NC Council of Churches aims to reach out to those of other faiths
Published 12:00 am Saturday, December 10, 2016
By Katie Scarvey
For the Salisbury Post
In a time of fear and mistrust of refugees and immigrants, what is expected of Christians?
For the North Carolina Council of Churches, the answer is clear: Christians must reclaim their identity as a people of welcome and take real action to get to know and support their neighbors, particularly those who may face discrimination from the larger community.
Based in Raleigh, the N.C. Council of Churches is a statewide ecumenical organization with the goal of promoting Christian unity and working towards a more just society.
To further that goal, the council’s Christian Unity committee, with support from Lutheran Services Carolinas, sponsored a workshop Dec. 2 in Salisbury called “Getting to Know Our Muslim Neighbor: Tools for Interfaith Community Building and Theological Reflection.”
Held at the Aymer Center on the campus of Hood Theological Seminary in Salisbury, the workshop was attended by Lutherans, Presbyterians, Roman Catholics, Moravians and United Methodists, both clergy and non-clergy, from Rowan County, Raleigh, Greensboro, Burlington, Winston-Salem, Reidsville, Concord, Hickory, and Columbia, S.C.
In her opening address, Jennifer Copeland, a United Methodist minister and the executive director of the North Carolina Council of Churches, spoke of the history of the council, which dates back to 1935 in Durham, N.C.
“These were forward-thinking people,” she said of the organization, adding that the council has traditionally called people to follow “just a little more closely in the footsteps of Jesus,” she said, whether it’s working for equality for women in the workplace or strengthening relationships between Christians and Muslims.
“We’re going to have to stand up for what we believe,” Copeland said. “It’s just that time in our history right now. We cannot stand by and say that somebody else will carry the banner. “
The Rev. Dr. Pierson Shaw, co-chair of the council’s Christian Unity committee and a faculty member in the Religion Department of Lenoir-Rhyne University, emphasized the Biblical foundation of caring for the stranger by sharing scripture.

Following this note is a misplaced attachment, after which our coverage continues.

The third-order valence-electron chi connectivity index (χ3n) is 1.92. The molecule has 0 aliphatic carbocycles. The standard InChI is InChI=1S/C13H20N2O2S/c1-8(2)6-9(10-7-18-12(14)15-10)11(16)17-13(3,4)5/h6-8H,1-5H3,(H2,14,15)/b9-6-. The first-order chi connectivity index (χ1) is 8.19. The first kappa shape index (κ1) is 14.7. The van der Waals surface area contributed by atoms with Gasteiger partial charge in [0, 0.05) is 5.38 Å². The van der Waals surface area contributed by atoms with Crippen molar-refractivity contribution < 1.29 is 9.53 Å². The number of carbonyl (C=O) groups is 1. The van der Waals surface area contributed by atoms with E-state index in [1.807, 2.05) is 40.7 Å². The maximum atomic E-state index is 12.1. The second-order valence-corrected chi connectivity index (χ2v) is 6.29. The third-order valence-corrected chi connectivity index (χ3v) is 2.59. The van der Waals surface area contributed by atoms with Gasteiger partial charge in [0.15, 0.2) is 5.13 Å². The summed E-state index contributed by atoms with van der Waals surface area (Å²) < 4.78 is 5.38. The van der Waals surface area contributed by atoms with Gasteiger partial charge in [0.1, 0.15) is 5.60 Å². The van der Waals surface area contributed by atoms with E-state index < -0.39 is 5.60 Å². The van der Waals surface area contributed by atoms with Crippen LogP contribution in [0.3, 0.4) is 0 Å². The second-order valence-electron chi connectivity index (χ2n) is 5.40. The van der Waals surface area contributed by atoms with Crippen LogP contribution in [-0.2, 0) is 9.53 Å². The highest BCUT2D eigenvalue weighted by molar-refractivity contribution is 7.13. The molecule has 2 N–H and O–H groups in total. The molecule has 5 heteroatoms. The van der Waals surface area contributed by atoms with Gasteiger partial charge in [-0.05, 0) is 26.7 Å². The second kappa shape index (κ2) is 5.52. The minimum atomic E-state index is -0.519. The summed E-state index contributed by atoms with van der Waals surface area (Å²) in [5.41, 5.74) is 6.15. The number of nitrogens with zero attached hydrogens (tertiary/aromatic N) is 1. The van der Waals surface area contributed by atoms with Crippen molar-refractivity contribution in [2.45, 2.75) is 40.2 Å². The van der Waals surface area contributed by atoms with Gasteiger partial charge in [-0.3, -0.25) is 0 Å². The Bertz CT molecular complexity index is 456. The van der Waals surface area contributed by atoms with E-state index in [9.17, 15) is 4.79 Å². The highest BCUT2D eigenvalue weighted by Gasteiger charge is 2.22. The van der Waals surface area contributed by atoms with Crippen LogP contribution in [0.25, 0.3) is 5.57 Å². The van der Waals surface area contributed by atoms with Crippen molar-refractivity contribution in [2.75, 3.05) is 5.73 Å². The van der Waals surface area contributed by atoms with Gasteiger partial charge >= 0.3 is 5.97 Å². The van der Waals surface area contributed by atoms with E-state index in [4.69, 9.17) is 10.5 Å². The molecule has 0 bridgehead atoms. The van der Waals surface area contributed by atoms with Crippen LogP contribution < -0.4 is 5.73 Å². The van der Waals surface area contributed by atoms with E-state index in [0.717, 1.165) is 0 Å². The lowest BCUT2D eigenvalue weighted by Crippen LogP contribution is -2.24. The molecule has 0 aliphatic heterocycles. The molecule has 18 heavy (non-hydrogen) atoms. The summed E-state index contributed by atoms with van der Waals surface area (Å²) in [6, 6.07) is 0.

Shaw explored a well-known parable that highlights the Christian injunction to welcome the other. In the New Testament, Jesus explains to a man that to inherit eternal life, one must love the Lord and his neighbor as himself. The man then asks Jesus to clarify: Who is my neighbor?
In response, Jesus offers the parable of the Man Who Fell Among Thieves (often called the parable of the Good Samaritan). Through the parable, Jesus is pushing the parameters of the idea of “neighbor,” Shaw says, inviting us to see that the one least likely to be considered a neighbor is, in fact, our neighbor.
“Our hope,” Shaw said, “is that we might expand the circle of those whom we regard and consider to be our neighbor, and that we might assist our larger communities (to) see how receiving the Muslim sojourner and refugee in our midst is part of our Christian vocation to which we were called in baptism.”
Christians welcome the stranger not to be nice or polite but because it’s who we are as Christians, said the Rev. Whitney Wilkinson, co-chair of the council’s Christian Unity committee and pastor of Cameron Presbyterian Church. Welcoming the other is also how we all find a home in the world, she said.
Wilkinson emphasized that the workshop was not attempting to speak for Muslims. “What we’re doing here,” she said, “is trying to understand who we are, and our engagement with ‘the other’ is a living out of our Christian identity.”
Bedrija Jazic shared a story of support she received from a neighbor after Jazic’s family moved to South Carolina around several decades ago as refugees of the war in Bosnia.
“The neighbor that welcomed my child and acted as a grandparent at her school (on Grandparents’ Day) made a difference,” she said. “And that pushed me to where I’m at right now. To continue to welcome people in.”
Jazic is the executive director of Refugee Resettlement for Lutheran Services Carolinas, which has resettled more than 12,000 refugees in the Carolinas since starting its refugee ministry in 1979.
Participant Alberta Hairston of Greensboro, a former board president of the N.C. Council of Churches, noted that as a black Roman Catholic from the North who has lived in the South for man years, she understands the feeling of being “the other.” She cited Pope Francis’ exhortation that we need to focus on what we have in common rather than what separates us.
Dianna Wright of the Salem Presbytery in Clemmons shared resources and tools for those engaging in interfaith work. She advocated simple curiosity for those seeking to support their neighbors.
“Wanting to understand neighbors and their faith traditions will be received with gratitude,” she assured participants. “You have to be willing to put yourself out there, stepping out beyond the fear or the perceived danger. You have to risk developing a relationship.”
To learn more about the North Carolina Council of Churches, go to www.ncchurches.org.
Katie Scarvey is a communication specialist for Lutheran Services Carolinas.